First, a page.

Did Jean Royère collaborate on other projects with the Majdalani family?

    Through their cousin Nadim Majdalani, Oscar Majdalani’s older brother, Dr Ernest Majdalani, had also commissioned Royère to design the interiors for his family’s home in 1951. Additionally, following the great success of the present project, other members of the Majdalani family commissioned Royère to design interiors for their houses.

    How were Jean Royère’s designs received in Beirut?

    In my opinion, at the beginning Royère worked for families who were known for their Western-orientated taste, families who spent time in Europe. Then, following the success of these interiors, Royère received commissions for the grand hotels and palaces in Beirut.

    Following the completion of the project, did the interiors change at any point?

    The interior remained the same as when Royère originally conceived it, with a significant feeling of being timeless.

    Are there any interesting family recollections or anecdotes about what it was like living with this furniture?

    In 1989 my mother-in-law, who was not aware at that time of the value of the collection, gifted two or three armchairs to the family’s chauffeur. It is far too late to regret it though.

    How are you feeling about now parting with the collection?

    We have kept hold of our collection for so long because of its historical and sentimental value. However, following the recent tragic explosion in the port of the city of Beirut, we have made the decision to sell this exceptional ensemble in order to ensure its preservation and allow other collectors to enjoy living with these works.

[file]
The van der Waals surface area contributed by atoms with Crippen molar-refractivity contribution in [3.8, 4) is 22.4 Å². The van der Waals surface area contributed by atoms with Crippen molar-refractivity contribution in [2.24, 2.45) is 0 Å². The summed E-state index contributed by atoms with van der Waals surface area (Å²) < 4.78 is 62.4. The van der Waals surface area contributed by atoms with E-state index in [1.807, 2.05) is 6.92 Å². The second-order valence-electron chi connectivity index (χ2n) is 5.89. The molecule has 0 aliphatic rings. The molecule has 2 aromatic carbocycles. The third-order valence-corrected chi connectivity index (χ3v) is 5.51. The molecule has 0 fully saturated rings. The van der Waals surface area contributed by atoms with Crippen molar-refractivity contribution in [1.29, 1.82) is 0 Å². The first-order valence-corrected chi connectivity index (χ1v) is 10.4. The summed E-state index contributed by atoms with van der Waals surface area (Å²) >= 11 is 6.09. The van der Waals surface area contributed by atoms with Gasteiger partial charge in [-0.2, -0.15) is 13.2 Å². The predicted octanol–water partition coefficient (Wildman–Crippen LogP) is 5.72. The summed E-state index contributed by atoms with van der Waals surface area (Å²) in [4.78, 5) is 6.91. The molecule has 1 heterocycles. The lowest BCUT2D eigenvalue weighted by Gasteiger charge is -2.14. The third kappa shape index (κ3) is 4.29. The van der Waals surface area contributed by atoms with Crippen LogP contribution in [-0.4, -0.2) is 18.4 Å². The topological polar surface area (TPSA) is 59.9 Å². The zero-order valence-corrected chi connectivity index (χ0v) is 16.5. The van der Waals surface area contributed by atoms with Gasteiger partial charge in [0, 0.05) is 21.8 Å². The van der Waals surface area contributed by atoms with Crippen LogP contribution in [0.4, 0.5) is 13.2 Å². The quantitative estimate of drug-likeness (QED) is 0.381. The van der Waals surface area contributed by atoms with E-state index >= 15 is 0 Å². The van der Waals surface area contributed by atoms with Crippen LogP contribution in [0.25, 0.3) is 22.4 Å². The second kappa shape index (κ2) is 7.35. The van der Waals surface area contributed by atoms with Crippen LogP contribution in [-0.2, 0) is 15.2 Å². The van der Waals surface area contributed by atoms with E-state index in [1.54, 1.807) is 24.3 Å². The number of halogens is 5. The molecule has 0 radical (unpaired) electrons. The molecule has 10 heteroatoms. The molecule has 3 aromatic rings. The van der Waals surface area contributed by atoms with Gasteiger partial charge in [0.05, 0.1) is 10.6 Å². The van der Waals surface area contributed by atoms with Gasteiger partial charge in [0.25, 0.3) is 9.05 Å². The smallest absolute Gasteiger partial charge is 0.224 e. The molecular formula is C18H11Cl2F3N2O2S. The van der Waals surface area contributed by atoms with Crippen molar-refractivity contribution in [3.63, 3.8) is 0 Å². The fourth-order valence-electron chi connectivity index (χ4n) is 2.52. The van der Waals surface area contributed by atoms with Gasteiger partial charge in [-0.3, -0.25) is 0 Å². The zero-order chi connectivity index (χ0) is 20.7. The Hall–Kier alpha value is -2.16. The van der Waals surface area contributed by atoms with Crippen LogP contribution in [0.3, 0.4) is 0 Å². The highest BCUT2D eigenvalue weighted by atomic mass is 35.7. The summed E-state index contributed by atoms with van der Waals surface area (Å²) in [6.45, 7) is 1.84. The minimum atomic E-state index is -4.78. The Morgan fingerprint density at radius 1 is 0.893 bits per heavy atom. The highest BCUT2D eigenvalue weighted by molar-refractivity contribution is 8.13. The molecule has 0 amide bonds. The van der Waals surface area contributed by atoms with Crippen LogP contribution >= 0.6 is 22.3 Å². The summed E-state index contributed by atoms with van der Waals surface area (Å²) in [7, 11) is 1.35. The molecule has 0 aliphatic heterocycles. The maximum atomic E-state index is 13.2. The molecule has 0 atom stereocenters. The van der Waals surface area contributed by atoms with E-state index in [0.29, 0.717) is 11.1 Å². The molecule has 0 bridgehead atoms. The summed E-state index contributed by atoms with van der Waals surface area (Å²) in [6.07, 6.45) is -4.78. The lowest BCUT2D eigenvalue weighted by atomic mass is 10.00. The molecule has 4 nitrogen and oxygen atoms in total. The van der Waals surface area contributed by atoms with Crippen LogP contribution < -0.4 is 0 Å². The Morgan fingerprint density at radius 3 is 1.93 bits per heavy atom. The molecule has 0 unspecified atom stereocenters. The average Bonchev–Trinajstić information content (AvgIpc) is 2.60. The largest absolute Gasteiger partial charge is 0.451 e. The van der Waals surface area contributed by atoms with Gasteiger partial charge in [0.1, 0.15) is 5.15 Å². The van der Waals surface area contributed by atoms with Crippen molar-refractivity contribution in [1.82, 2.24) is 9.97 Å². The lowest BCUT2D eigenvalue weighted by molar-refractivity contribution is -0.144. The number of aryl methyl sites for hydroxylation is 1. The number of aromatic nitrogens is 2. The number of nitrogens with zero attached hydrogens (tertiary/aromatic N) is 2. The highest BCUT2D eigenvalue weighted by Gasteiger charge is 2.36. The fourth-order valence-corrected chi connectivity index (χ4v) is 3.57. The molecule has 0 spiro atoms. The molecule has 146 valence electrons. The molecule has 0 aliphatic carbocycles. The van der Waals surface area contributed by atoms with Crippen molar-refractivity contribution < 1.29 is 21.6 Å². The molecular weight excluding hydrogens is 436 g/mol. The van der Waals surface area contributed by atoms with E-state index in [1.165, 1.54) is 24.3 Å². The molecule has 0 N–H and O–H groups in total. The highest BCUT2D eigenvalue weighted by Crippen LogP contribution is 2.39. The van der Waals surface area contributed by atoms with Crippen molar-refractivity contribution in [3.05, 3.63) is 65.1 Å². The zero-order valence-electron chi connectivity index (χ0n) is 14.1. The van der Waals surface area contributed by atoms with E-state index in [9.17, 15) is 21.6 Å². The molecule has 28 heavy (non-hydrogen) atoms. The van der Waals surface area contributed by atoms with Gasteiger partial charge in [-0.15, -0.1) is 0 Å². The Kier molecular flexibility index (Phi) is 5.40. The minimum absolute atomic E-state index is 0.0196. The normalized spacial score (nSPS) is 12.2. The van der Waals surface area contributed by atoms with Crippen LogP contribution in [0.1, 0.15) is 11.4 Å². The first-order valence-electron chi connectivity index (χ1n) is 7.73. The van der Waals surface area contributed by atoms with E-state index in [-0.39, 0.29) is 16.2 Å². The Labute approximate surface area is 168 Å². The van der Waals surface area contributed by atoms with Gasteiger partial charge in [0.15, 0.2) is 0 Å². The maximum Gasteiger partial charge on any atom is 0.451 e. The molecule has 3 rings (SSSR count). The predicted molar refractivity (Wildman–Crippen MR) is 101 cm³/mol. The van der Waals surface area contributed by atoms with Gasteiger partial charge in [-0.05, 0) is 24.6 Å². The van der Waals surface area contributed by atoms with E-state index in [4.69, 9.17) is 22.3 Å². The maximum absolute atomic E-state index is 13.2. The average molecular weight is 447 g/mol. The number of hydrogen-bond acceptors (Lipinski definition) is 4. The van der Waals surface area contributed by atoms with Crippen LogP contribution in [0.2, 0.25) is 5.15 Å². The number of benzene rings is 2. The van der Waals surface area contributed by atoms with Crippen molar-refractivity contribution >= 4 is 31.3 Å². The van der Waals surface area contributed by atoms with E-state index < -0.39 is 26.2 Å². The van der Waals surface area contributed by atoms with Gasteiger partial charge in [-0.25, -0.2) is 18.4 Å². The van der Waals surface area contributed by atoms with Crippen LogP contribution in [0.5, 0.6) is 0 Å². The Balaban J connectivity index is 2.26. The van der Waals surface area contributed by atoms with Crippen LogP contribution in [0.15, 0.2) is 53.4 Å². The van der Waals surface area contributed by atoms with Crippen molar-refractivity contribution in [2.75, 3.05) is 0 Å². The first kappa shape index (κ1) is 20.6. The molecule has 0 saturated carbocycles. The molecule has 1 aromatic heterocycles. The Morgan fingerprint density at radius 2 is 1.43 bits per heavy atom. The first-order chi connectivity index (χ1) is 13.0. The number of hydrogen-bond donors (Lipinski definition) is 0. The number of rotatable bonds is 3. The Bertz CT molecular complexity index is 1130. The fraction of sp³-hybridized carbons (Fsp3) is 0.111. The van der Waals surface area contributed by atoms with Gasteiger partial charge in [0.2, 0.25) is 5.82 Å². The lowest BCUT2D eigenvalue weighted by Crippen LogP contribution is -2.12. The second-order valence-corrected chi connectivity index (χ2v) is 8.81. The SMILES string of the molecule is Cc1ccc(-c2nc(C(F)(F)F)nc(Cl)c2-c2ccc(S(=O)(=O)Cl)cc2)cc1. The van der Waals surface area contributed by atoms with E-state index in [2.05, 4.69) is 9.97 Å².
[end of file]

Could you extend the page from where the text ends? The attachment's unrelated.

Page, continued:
• Artist Biography

    Jean Royère

    French • 1902 - 1981

    Jean Royère took on the mantle of the great artistes décorateurs of 1940s France and ran with it into the second half of the twentieth century. Often perceived as outside of the modernist trajectory ascribed to twentieth-century design, Royère was nonetheless informed by and enormously influential to his peers. Having opened a store in Paris in 1943 before the war had ended, he was one of the first to promote a new way of life through interior decoration, and his lively approach found an international audience early on in his career.

    In addition to commissions in Europe and South America, Royère had a strong business in the Middle East where he famously designed homes for the Shah of Iran, King Farouk of Egypt and King Hussein of Jordan. The surrealist humor and artist's thoughtful restraint that he brought to his furniture designs continue to draw admiration to this day.

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'Flaque' coffee table

Oak-veneered wood, oak, mirrored glass.
34.3 x 128.2 x 65 cm (13 1/2 x 50 1/2 x 25 5/8 in.)

£120,000 - 180,000 Ω♠

Sold for £327,600

Contact Specialist

Antonia King

Head of Sale, Design



London Auction 30 June 2021